Policing Nigeria is not an Impossible Mandate

Policing Nigeria is not an Impossible Mandate



Patrick Effiom

The occurrences and dynamics of prevailing and emerging crimes, threats to peaceful co-existence, and socio-economic wellbeing of the people, amongst other threats, are some of the security challenges being faced not only in Nigeria but also in many countries across the world.

Over the years, incidences of crimes including kidnapping, armed robbery, criminal victimization/intimidation, cattle rustling, banditry, car snatching, trans-border crimes, terrorism, cybercrime, arms smuggling, etc, have been on the rise. Others include social disorder, communal clashes, religious crisis, political assassinations, the proliferation of arms and ammunition/arms build-up, etc. More worrisome is the fact that these crimes and acts of criminality have continued to pose serious threats to public peace and safety in the country.

The perpetrators of these crimes have continued to advance in their techniques and modi operandi. They have continued to regroup under different guises and confrontationally, putting our collective will for peace and security to test. They do these despite efforts by security agencies. For instance, in Nigeria, these trends have become seemingly overwhelming that one would begin to wonder if it is possible to police the country and ensure bearable state of safety and security of the citizenry.

Without being immodest, the quest and unflinching determination by the Police and other security agencies in the country, to deal decisively with criminal elements, dislodge their criminal dens, hand-pick criminal gang members from hideouts, expose organized crimes and their game plans, gather intelligence to nip crimes in the bud, discover/block criminal funding and support systems, mop-up illicit arms and ammunition in circulation and carry out encompassing investigations into all crimes (discovered/reported), to bring perpetrators to book and reclaim the public space; have continued to yield commendable but worrisome results.

Without mincing words, criminality in our society is advancing by the day, from local to global with branches and networks cutting across age groups, tribes, and religion. Our security agencies are overstretched doing their best to live up to expectations and deliver on their mandates. These no doubt are now making up beliefs from some quarters that our security agencies are probably overwhelmed. 

Though the Police and other relevant security agencies are commendably responding to these threats and security mishaps but to what extent are we achieving the results and stability we desire.

Many citizens have become victims of the resultant havoc of these security threats, some communities are unsafe and there are series of attacks such that the capability of the police and the law enforcement community to protect citizens and bring an end to the increasing security threats and series of attacks is being challenged.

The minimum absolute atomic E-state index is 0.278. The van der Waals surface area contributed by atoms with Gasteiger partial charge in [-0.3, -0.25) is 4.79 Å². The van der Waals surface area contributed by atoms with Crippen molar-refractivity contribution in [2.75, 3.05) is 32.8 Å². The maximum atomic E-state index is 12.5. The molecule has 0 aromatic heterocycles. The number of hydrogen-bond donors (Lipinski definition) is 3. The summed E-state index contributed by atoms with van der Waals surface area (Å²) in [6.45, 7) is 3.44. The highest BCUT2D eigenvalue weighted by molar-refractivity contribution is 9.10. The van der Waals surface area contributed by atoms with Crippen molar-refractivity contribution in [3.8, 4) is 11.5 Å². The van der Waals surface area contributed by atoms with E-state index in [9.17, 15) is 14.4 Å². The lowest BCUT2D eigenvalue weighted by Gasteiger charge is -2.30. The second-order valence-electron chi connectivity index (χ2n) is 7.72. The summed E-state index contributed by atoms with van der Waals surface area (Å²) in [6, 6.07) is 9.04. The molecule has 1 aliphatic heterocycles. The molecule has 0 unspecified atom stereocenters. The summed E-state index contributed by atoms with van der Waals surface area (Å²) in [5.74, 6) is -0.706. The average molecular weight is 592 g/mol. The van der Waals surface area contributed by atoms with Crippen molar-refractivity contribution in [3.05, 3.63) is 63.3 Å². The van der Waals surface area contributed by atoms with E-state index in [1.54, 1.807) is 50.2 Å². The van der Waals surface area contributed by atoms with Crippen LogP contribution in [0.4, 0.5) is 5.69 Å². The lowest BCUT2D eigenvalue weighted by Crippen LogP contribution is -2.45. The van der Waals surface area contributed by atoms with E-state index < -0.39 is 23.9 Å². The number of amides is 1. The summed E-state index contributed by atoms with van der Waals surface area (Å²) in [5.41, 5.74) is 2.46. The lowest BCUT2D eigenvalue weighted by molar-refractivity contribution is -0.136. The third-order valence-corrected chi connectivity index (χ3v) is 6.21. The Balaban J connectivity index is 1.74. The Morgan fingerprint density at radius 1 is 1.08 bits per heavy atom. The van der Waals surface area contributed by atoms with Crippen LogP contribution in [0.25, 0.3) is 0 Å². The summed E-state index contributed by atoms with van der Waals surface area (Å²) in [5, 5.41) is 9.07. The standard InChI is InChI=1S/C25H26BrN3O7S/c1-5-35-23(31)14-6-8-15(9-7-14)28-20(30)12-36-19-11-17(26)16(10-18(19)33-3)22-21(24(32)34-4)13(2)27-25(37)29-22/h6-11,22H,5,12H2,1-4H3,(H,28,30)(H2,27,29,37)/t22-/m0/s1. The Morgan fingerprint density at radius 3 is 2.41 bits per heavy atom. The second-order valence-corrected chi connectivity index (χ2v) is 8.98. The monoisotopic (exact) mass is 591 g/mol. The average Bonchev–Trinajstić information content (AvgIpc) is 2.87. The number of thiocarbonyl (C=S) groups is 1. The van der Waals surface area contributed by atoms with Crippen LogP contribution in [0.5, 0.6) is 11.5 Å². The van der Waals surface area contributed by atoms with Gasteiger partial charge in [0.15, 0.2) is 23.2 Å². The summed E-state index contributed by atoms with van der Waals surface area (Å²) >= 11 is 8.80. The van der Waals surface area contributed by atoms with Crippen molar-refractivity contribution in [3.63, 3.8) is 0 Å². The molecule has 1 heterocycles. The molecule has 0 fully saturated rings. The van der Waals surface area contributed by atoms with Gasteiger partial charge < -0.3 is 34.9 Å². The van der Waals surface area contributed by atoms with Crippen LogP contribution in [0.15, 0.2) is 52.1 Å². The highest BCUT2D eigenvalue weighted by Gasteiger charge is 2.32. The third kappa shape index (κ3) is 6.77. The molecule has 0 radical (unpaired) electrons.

Considering the Nigerian security architecture, a close study of Nigeria Police Force tasked with internal policing and security, and policing in general, one may not want to jump to a conclusion as to whether it is a herculean task to police our society as it deems fit and necessary.

A thorough analysis of the trends and patterns of the security challenges in the country has revealed that they are not unconnected with the increasing ‘globalization of crimes’, in the form of transnational organized crimes that threaten national and global economic development and political stability.

Also, are the changing patterns of crimes, advancement in the complexities and dynamism in the way criminals think and the sophisticated/high-tech tools the criminals use in the perpetration of their criminal acts, etc.

Nonetheless, the police and the security agencies have a responsibility that must be met. All hands must be on deck and our focus as a nation must be directed at reclaiming and regaining the loss primacy. New and deliberate efforts must be directed at identifying the root causes of the increasing security challenges. The quest for justice and the feelings of neglect by some groups or individuals must be attended to.

We must as a nation refocus the security action plan to look beyond weaponry. It must accommodate and address factors such as the fall-out of the education system, the idleness of the youths, unemployment, unyielding social intervention programs, etc. Like the words of Francis Bacon “he that will not apply new remedies must expect new evils…”, the police must not relent in analyzing the security situation to identify and apply new and commensurate strategies to tackle the menace. These strategies must encompass people-driven methods to win the trust of the people and elicit their partnership and involvement in the security of their localities.